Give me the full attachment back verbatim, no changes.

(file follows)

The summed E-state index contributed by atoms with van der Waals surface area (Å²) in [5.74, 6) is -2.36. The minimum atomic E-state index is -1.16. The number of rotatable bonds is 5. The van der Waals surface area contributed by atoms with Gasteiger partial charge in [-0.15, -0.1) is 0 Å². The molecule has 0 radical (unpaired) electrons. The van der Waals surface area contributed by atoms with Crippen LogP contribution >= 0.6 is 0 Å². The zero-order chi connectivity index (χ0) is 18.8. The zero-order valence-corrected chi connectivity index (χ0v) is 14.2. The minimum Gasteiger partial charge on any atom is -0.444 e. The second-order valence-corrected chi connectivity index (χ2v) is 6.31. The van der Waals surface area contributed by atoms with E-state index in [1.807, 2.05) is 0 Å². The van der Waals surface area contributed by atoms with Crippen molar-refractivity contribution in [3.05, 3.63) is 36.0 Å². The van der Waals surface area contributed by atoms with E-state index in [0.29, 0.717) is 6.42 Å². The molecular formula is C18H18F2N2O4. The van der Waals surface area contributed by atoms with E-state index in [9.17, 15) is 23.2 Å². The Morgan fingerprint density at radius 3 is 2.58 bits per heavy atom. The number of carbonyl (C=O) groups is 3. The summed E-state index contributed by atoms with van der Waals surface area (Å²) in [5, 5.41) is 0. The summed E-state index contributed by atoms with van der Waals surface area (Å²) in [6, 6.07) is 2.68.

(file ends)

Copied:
The summed E-state index contributed by atoms with van der Waals surface area (Å²) in [5.74, 6) is -2.36. The minimum atomic E-state index is -1.16. The number of rotatable bonds is 5. The van der Waals surface area contributed by atoms with Gasteiger partial charge in [-0.15, -0.1) is 0 Å². The molecule has 0 radical (unpaired) electrons. The van der Waals surface area contributed by atoms with Crippen LogP contribution >= 0.6 is 0 Å². The zero-order chi connectivity index (χ0) is 18.8. The zero-order valence-corrected chi connectivity index (χ0v) is 14.2. The minimum Gasteiger partial charge on any atom is -0.444 e. The second-order valence-corrected chi connectivity index (χ2v) is 6.31. The van der Waals surface area contributed by atoms with E-state index in [1.807, 2.05) is 0 Å². The van der Waals surface area contributed by atoms with Crippen molar-refractivity contribution in [3.05, 3.63) is 36.0 Å². The van der Waals surface area contributed by atoms with E-state index in [0.29, 0.717) is 6.42 Å². The molecular formula is C18H18F2N2O4. The van der Waals surface area contributed by atoms with E-state index in [9.17, 15) is 23.2 Å². The Morgan fingerprint density at radius 3 is 2.58 bits per heavy atom. The number of carbonyl (C=O) groups is 3. The summed E-state index contributed by atoms with van der Waals surface area (Å²) in [5, 5.41) is 0. The summed E-state index contributed by atoms with van der Waals surface area (Å²) in [6, 6.07) is 2.68.